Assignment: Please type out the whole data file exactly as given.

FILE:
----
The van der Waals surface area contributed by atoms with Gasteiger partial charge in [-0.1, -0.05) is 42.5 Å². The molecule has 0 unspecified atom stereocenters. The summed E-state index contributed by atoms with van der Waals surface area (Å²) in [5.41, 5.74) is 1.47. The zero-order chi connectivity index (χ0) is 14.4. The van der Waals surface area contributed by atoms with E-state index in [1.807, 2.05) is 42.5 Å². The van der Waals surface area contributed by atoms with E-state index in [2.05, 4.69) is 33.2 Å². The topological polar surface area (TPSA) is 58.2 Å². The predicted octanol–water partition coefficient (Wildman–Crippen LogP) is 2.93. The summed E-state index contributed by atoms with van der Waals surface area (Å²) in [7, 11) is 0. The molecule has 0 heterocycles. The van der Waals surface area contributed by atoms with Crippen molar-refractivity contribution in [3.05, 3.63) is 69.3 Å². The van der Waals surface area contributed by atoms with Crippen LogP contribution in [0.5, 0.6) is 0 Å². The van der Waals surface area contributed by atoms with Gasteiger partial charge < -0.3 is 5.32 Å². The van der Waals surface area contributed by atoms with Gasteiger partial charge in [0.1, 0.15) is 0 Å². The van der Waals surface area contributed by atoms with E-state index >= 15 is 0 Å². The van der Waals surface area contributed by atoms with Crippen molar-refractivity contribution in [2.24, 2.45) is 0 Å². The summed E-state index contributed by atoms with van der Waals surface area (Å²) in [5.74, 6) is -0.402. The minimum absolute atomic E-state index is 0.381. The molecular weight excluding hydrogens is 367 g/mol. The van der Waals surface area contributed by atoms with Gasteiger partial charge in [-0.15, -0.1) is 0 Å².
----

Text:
The van der Waals surface area contributed by atoms with Gasteiger partial charge in [-0.1, -0.05) is 42.5 Å². The molecule has 0 unspecified atom stereocenters. The summed E-state index contributed by atoms with van der Waals surface area (Å²) in [5.41, 5.74) is 1.47. The zero-order chi connectivity index (χ0) is 14.4. The van der Waals surface area contributed by atoms with E-state index in [1.807, 2.05) is 42.5 Å². The van der Waals surface area contributed by atoms with E-state index in [2.05, 4.69) is 33.2 Å². The topological polar surface area (TPSA) is 58.2 Å². The predicted octanol–water partition coefficient (Wildman–Crippen LogP) is 2.93. The summed E-state index contributed by atoms with van der Waals surface area (Å²) in [7, 11) is 0. The molecule has 0 heterocycles. The van der Waals surface area contributed by atoms with Crippen molar-refractivity contribution in [3.05, 3.63) is 69.3 Å². The van der Waals surface area contributed by atoms with Crippen LogP contribution in [0.5, 0.6) is 0 Å². The van der Waals surface area contributed by atoms with Gasteiger partial charge < -0.3 is 5.32 Å². The van der Waals surface area contributed by atoms with Gasteiger partial charge in [0.1, 0.15) is 0 Å². The van der Waals surface area contributed by atoms with E-state index >= 15 is 0 Å². The van der Waals surface area contributed by atoms with Crippen molar-refractivity contribution in [2.24, 2.45) is 0 Å². The summed E-state index contributed by atoms with van der Waals surface area (Å²) in [5.74, 6) is -0.402. The minimum absolute atomic E-state index is 0.381. The molecular weight excluding hydrogens is 367 g/mol. The van der Waals surface area contributed by atoms with Gasteiger partial charge in [-0.15, -0.1) is 0 Å².